Capitol Notebook: Prospects dim for ranked-choice voting

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The Legislature has hit warp speed as it works through the remaining bills that must be decided before its June 21 adjournment.

Lawmakers now measure their Augusta time in hours, not weeks, and as the number of bills gets smaller, the job gets harder. The thorny issues include action on a new two-year budget, which needs to go into effect July 1 to avoid a government shutdown.

The budget discussion has stalled on the issue of education funding, and the fate of the 3 percent tax surcharge on incomes over $200,000 that Maine voters passed last year to support education. Republicans are fighting the tax increase, and there are battles between and among the two parties. Something needs to be enacted this week to meet the deadlines to ensure that a budget is in place by July 1.

But the remaining legislative time is also complicated by the need for lawmakers to deal with ranked-choice voting, an attempt to overhaul Maine’s election system that voters approved in November. RCV in most Maine statewide elections, except primaries, has been declared unconstitutional by Maine’s Supreme Judicial Court. The Legislature must take some action, or risk a 2018 election where the results are challenged. If a lawsuit challenges the results because RCV is unconstitutional, it could be months before an election is decided.

This new system of voting, only used in 11 other jurisdictions nationwide, and not used by any other state, aims to produce a majority winner using successive rounds of tabulations. RCV allows voters to rank candidates in order of preference, and if no candidate wins a majority in the first round, the votes are re-tabulated, the last place candidate eliminated, and his or her second-place votes redistributed and so on, until a majority winner is achieved. But the Constitution comes into play because it requires only a plurality, not a majority, for elections for the Legislature and governor, and conflicts with RCV.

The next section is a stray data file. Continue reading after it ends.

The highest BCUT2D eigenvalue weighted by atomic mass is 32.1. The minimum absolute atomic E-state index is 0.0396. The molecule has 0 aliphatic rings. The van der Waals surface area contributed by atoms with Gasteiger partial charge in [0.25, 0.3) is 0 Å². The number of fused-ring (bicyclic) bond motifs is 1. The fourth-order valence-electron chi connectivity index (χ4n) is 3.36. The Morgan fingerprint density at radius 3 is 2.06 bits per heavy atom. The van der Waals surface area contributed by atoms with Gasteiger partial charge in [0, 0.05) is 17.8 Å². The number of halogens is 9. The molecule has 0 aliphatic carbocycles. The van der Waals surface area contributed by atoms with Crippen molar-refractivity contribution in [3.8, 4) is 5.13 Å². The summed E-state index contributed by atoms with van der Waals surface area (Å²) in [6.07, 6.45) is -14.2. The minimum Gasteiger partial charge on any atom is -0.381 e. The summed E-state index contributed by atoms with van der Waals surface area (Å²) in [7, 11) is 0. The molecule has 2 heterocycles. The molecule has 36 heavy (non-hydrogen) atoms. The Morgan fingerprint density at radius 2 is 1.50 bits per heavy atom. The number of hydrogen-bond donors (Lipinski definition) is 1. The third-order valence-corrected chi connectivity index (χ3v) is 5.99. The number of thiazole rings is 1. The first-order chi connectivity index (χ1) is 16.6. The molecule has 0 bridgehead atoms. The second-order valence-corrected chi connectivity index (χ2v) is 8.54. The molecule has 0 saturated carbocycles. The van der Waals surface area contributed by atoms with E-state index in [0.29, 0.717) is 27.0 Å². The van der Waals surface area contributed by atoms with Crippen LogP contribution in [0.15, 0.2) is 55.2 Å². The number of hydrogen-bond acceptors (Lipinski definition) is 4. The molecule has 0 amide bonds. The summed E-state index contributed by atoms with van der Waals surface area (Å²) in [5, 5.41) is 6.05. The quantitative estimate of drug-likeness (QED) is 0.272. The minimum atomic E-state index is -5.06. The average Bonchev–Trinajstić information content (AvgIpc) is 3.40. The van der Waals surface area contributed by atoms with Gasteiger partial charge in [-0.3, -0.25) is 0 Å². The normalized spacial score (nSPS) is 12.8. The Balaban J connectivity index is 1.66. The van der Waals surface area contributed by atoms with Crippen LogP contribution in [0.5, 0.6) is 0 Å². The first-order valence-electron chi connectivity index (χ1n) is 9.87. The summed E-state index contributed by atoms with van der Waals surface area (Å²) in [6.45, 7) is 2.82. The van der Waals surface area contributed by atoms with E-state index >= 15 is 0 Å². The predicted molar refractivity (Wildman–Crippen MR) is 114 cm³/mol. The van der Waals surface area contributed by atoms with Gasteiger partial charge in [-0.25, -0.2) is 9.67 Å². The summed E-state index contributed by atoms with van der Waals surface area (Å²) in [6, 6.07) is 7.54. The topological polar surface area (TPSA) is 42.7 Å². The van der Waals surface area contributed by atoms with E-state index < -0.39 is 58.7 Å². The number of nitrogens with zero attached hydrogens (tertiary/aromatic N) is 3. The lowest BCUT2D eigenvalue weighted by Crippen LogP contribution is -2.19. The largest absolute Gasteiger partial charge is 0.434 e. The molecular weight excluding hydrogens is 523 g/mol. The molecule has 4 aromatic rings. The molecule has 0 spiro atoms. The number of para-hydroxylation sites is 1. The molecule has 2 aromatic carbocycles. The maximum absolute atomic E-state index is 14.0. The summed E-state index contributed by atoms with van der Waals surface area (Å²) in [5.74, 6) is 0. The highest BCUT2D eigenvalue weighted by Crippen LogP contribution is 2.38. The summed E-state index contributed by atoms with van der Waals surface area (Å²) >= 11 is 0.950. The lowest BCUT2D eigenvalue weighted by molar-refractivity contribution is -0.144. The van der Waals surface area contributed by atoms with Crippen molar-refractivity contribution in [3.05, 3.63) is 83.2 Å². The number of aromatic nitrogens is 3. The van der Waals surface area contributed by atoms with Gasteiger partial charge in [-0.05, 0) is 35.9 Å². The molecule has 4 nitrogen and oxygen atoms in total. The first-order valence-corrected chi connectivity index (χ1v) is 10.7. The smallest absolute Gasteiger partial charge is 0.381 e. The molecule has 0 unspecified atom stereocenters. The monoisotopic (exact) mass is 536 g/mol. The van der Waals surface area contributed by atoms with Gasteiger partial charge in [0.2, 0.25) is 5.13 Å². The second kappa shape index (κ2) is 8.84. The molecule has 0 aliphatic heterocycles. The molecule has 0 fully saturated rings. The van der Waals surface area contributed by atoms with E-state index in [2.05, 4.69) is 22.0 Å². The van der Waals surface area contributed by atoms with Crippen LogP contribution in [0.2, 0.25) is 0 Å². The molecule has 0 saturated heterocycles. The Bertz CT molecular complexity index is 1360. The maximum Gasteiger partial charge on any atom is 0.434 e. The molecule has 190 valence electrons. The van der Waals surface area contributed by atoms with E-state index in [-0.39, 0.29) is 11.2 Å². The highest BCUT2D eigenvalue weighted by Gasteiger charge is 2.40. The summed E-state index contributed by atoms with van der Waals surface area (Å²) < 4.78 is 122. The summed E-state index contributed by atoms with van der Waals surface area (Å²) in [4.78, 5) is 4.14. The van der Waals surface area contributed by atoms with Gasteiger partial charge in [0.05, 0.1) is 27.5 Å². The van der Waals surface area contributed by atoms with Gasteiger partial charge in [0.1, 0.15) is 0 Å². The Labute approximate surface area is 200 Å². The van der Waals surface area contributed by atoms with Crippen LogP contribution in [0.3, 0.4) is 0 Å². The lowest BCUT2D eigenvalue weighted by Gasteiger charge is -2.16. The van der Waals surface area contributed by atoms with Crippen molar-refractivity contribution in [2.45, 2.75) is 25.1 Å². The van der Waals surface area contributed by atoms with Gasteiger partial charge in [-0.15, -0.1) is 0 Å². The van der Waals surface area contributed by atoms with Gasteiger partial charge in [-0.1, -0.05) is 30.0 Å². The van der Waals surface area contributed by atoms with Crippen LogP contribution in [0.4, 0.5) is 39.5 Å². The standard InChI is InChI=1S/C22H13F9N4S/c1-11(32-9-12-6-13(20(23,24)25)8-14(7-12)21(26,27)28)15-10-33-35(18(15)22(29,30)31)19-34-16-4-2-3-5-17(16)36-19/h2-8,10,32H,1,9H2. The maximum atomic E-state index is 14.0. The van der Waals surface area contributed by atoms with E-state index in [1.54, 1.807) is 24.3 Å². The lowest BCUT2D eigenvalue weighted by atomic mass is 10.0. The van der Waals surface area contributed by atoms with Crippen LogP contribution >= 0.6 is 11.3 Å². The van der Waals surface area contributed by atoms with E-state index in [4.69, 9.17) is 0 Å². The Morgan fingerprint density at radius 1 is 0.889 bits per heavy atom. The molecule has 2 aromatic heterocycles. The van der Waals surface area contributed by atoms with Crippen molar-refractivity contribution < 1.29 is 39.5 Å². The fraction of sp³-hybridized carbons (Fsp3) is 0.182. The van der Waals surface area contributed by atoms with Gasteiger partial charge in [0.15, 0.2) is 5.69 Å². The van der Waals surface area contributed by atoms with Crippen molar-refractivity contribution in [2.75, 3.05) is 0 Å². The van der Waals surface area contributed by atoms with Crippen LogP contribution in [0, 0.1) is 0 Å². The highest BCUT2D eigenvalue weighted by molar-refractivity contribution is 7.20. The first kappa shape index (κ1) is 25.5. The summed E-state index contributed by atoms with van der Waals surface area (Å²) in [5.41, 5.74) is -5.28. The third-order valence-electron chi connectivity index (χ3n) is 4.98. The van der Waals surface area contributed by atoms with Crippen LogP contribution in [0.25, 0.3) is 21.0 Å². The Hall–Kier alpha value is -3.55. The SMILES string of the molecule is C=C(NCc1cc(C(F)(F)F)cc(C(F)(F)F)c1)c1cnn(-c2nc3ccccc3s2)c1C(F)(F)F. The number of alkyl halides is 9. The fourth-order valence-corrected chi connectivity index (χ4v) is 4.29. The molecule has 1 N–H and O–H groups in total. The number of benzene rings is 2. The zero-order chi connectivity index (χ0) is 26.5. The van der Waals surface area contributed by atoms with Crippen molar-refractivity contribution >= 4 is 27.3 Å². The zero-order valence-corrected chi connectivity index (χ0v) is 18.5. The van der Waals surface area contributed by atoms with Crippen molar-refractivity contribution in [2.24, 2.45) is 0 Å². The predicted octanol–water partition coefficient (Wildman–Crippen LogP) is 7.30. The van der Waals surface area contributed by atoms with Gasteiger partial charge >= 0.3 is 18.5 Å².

There are two major proposals to solve the RCV impasse. A proposal for a Constitutional amendment that would change the plurality language requires a two-thirds majority in both the House and Senate, followed by a popular vote. It would be doomed in this evenly divided Legislature.

Senate Majority Leader Garrett Mason, R-Lisbon Falls, has proposed a bill to repeal ranked-choice voting. This could be passed by a simple majority, and will likely face a better fate in the Legislature, which needs to take some action to forestall a potential election disaster in 2018.

Legislators may search for a third way to solve this problem, and install ranked-choice voting in state primaries, and federal elections, which are not covered under the high court’s ruling. Former gubernatorial candidate Peter Mills has suggested that the ranked-choice voting system could remain in the party primary elections, where the turnout is often low and RCV could boost voter interest.

But once party candidates emerge, the general election would retain the same drawbacks that RCV was meant to correct: Multiple candidates for governor, for example, including independents, could divide the vote and the victor would likely be shy of a majority. Secretary of State Matthew Dunlap has objected to running different election systems for primaries and general elections, but it could be done.